According to Center for Health Care Strategies, nearly nine out of 10 adults in the United States struggle with health literacy. Limited health literacy has and can cause worsened health outcomes, strain the health care system and create additional costs. Limited health literacy is prevalent among marginalized populations, disproportionately impacting Medicaid members. 

Technology and data mapping across the patient journey map can help engage diverse patients to improve digital health literacy and individualize care. Hospitals have and continue to partner with community-based organizations to assess whether these digital solutions are easily accessible and understandable by a variety of patients and communities. Health literacy is important for everyone because, at some point in our lives, we all need to be able to find, understand, and use health information and services.

The transformative impact of AI

AI is transforming health care. For instance, hospitals produce massive numbers of medical images, about 3.6 billion worldwide, according to the American Medical Association. With the advent of AI, this technology is helping doctors analyze images more quickly and effectively, sometimes providing early detection of illnesses even sooner than previously possible. 

In addition, new generative AI applications have been used to extract data from patients’ medical records, populate it instantly into forms, record notes from patient sessions and improve patient communications in a speedy methodical way. 

In a variety of ways, AI can help providers gather information, store and analyze it, and provide data-driven insights from vast numbers of people. Leveraging this information can help health care professionals determine how to better treat and manage diseases. These transformative solutions all build to an important goal: the improvement of the patient journey, from treatments to extended care.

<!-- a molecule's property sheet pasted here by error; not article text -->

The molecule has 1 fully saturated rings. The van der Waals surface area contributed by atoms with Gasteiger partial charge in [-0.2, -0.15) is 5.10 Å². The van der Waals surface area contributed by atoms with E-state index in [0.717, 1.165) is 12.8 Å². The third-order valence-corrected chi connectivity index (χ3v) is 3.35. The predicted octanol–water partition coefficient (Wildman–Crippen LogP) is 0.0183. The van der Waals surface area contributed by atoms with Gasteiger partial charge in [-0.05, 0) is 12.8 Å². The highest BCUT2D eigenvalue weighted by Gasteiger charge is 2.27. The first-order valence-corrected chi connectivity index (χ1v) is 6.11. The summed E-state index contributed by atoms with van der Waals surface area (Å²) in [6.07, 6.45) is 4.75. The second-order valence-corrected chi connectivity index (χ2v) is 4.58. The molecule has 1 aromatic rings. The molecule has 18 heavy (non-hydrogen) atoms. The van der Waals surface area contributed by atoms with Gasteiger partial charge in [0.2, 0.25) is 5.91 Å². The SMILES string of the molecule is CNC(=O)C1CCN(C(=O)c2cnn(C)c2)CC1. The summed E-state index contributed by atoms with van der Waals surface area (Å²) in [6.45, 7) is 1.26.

The takeaway

Improving the patient journey with technology and analysis can improve outcomes and save costs. Better access, increased engagement and enhanced health literacy results in patient confidence throughout the care journey.

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Michael Haas
Health Care Senior Analyst at RSM US LLP

Michael Haas is a technology management consulting manager in RSM US LLP’s health care industry practice. In 2022, he was selected for the firm’s Industry Eminence Program as a senior analyst covering the health care industry, working alongside the firm’s chief economist and other program participants to analyze the trends and themes affecting the nonprofit and education industry and shaping middle market businesses. Michael is based out of RSM’s New York City office.

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Danny Schmidt
Health Care Senior Analyst, Senior Manager at RSM US LLP

Danny Schmidt is a senior manager in the assurance practice and a health care senior analyst for RSM US LLP. As a member of the Industry Eminence program, Danny works alongside the firm’s chief economist and his fellow senior analysts to understand, forecast and communicate economic, business and technology trends affecting middle market businesses.